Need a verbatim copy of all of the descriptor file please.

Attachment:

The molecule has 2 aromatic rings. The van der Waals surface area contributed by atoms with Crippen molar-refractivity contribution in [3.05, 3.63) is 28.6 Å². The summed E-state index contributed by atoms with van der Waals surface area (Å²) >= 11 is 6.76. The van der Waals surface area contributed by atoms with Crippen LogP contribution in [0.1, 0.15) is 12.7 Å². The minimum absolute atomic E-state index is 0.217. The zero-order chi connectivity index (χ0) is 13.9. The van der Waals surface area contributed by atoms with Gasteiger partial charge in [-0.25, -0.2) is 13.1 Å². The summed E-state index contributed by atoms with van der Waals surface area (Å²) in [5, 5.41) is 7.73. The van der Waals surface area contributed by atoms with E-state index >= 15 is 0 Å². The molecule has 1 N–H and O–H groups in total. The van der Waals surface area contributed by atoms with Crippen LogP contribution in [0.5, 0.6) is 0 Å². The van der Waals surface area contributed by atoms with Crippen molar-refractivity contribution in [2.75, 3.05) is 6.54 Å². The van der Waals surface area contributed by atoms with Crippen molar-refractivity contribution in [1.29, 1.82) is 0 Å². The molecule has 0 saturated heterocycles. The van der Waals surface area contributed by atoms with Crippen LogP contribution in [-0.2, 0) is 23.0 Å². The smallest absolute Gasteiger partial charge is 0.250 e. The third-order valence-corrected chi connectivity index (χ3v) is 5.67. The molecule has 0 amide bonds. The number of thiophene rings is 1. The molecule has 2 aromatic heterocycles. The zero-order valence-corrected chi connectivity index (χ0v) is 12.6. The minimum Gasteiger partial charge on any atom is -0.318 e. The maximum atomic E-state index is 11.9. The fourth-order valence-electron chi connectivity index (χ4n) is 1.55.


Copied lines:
The molecule has 2 aromatic rings. The van der Waals surface area contributed by atoms with Crippen molar-refractivity contribution in [3.05, 3.63) is 28.6 Å². The summed E-state index contributed by atoms with van der Waals surface area (Å²) >= 11 is 6.76. The van der Waals surface area contributed by atoms with Crippen LogP contribution in [0.1, 0.15) is 12.7 Å². The minimum absolute atomic E-state index is 0.217. The zero-order chi connectivity index (χ0) is 13.9. The van der Waals surface area contributed by atoms with Gasteiger partial charge in [-0.25, -0.2) is 13.1 Å². The summed E-state index contributed by atoms with van der Waals surface area (Å²) in [5, 5.41) is 7.73. The van der Waals surface area contributed by atoms with E-state index >= 15 is 0 Å². The molecule has 1 N–H and O–H groups in total. The van der Waals surface area contributed by atoms with Crippen LogP contribution in [0.5, 0.6) is 0 Å². The van der Waals surface area contributed by atoms with Crippen molar-refractivity contribution in [2.75, 3.05) is 6.54 Å². The van der Waals surface area contributed by atoms with Crippen molar-refractivity contribution in [1.29, 1.82) is 0 Å². The molecule has 0 saturated heterocycles. The van der Waals surface area contributed by atoms with Crippen LogP contribution in [-0.2, 0) is 23.0 Å². The smallest absolute Gasteiger partial charge is 0.250 e. The third-order valence-corrected chi connectivity index (χ3v) is 5.67. The molecule has 0 amide bonds. The number of thiophene rings is 1. The molecule has 2 aromatic heterocycles. The zero-order valence-corrected chi connectivity index (χ0v) is 12.6. The minimum Gasteiger partial charge on any atom is -0.318 e. The maximum atomic E-state index is 11.9. The fourth-order valence-electron chi connectivity index (χ4n) is 1.55.